But I have so much to do in the meantime, that the thought of going frankly scares me - six concerts, my pupil's concert, kids choir concert, a Christmas party to organize, people to see before we go, packing and Christmas shopping. There are two more weeks to go of teaching - but only two weeks to accomplish the education of Juliette whom I am homeschooling at the moment and is in grade seven and off to High school next year. Then there is the school concert for Lydia, her ballet concert and extra rehearsals. Maybe it's a good thing that Sam is so anti social – all we have to worry about with him his is Futsal and Kung Fu and podiatry visits...
I am also concerned about leaving the animals - our three chickens, Madras, Tikka and Cinnamon, the three cats, one which is a manic depressive and has just been diagnosed with kidney failure and therefore needs even more special treatment than usual, and, last but not at all least, our fat old Labrador, Guinness. I know they will all be looked after well, but I also know that they will miss us and my Guilt knows no bounds.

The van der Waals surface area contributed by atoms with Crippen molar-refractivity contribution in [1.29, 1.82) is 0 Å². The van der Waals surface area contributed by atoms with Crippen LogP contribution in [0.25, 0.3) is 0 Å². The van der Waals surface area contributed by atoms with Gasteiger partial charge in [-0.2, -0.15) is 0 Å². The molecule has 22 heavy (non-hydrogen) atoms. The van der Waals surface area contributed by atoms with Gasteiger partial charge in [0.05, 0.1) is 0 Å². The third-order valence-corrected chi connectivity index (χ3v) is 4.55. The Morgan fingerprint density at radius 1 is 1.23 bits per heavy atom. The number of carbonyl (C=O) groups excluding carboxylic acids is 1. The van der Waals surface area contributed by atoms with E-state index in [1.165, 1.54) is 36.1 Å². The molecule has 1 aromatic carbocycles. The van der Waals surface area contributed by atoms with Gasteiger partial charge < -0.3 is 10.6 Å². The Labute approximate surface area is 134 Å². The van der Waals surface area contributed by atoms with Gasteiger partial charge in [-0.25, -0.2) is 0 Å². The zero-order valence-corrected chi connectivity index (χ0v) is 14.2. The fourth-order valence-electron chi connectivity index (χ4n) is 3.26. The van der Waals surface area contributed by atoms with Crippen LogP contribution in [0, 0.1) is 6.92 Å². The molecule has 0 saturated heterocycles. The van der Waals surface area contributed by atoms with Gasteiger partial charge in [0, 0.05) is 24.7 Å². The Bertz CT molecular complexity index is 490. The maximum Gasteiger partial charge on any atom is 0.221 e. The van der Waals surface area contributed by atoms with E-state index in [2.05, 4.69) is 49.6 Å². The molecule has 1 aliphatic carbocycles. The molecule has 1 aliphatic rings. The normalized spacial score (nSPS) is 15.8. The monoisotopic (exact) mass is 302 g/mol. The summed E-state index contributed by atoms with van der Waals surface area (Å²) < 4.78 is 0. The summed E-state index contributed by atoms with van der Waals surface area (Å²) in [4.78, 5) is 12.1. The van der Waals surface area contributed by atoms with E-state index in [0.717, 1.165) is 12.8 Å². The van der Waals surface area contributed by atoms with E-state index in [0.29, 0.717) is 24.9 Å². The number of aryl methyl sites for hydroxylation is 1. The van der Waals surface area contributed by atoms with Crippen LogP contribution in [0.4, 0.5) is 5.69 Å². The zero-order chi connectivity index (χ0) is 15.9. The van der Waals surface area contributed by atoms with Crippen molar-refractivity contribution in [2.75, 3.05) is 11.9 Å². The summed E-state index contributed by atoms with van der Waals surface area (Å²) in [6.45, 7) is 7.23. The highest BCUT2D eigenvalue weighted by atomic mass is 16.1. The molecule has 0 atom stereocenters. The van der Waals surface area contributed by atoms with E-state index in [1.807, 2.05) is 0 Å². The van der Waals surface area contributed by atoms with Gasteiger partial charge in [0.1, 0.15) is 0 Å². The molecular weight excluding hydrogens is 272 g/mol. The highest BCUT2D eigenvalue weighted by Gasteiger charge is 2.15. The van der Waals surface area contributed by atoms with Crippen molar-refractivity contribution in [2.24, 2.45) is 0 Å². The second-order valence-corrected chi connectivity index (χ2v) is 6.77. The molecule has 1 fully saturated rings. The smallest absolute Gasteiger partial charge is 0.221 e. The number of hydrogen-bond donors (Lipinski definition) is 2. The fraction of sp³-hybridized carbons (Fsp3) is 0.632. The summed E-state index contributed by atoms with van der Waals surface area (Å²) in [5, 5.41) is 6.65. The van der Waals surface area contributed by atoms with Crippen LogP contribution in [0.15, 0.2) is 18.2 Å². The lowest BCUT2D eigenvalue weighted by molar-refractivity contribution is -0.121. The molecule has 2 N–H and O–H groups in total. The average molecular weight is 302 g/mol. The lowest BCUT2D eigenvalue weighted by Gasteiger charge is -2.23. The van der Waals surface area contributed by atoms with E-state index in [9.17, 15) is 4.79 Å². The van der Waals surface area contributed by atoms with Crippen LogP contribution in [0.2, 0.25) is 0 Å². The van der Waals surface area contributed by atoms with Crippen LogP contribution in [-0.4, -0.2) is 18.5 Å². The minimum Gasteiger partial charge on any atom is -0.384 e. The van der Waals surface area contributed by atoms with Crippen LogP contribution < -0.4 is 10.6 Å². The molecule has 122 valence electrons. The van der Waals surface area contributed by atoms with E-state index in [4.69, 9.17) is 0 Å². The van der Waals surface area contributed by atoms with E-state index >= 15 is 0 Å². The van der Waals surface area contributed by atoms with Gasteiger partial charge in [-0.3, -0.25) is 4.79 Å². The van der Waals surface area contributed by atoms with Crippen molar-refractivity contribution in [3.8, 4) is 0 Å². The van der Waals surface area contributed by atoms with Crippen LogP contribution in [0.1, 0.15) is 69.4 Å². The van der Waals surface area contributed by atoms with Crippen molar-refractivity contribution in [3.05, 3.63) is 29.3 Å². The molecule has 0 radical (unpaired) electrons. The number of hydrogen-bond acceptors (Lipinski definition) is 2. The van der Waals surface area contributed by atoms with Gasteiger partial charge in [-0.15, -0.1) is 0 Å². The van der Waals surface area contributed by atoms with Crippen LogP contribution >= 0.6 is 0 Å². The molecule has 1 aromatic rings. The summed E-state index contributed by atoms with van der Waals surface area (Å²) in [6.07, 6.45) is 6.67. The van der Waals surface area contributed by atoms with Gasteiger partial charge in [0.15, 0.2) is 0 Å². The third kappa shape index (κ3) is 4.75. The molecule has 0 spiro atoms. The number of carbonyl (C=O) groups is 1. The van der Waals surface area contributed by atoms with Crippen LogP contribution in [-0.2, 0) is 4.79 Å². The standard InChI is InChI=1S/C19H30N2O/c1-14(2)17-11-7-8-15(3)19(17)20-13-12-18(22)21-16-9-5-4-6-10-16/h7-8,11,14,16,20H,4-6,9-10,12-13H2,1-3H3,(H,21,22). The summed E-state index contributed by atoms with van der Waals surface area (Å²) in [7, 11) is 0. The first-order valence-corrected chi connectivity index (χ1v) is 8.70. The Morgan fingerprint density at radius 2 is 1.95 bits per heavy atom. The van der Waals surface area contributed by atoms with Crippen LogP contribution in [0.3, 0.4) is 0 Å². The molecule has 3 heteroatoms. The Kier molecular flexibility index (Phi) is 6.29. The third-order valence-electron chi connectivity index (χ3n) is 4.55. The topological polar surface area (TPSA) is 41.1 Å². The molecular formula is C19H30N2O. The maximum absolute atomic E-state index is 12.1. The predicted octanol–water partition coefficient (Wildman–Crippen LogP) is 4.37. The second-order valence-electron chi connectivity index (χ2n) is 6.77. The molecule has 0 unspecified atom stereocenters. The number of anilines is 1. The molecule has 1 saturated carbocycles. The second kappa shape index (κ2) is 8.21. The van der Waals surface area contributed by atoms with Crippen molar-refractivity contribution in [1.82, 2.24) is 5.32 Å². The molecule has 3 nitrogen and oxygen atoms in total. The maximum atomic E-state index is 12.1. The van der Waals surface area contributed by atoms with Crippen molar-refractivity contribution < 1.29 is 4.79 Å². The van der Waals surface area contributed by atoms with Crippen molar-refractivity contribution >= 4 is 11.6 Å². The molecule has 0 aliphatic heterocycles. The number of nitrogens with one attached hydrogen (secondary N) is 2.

Last trip to England with cousins.
And on a lesser, stranger note, this is the first year I have become officially Australian - I'm not talking about passports or unimportant things like that, as we got our citizenship a few years ago - I'm talking about the fact that this is the first time that I have sniffed jasmine blossom in the air, felt the sticky warmth of summer and thought: "Ooh, it's nearly Christmas!" After twelve years in Australia, this will be our first cold Christmas; our first Christmas in twelve years without mangoes, without a post-Christmas-dinner swim in the pool, without our own extravagantly colourful Christmas decorations. For my Aussie kids, this will be their first Christmas ever in England, their first real experience of COLD. Twelve years ago, I had to make a special effort to make our Christmas "Christmassy" in the heat. This year I am again going to have to make a special effort to make it seem Christmassy for children who have never had a cold Christmas. Still, I am sure that when surrounded by family and friends, hypothermia, satsumas, chilblains and real Cadbury's chocolate, we will hardly notice the difference.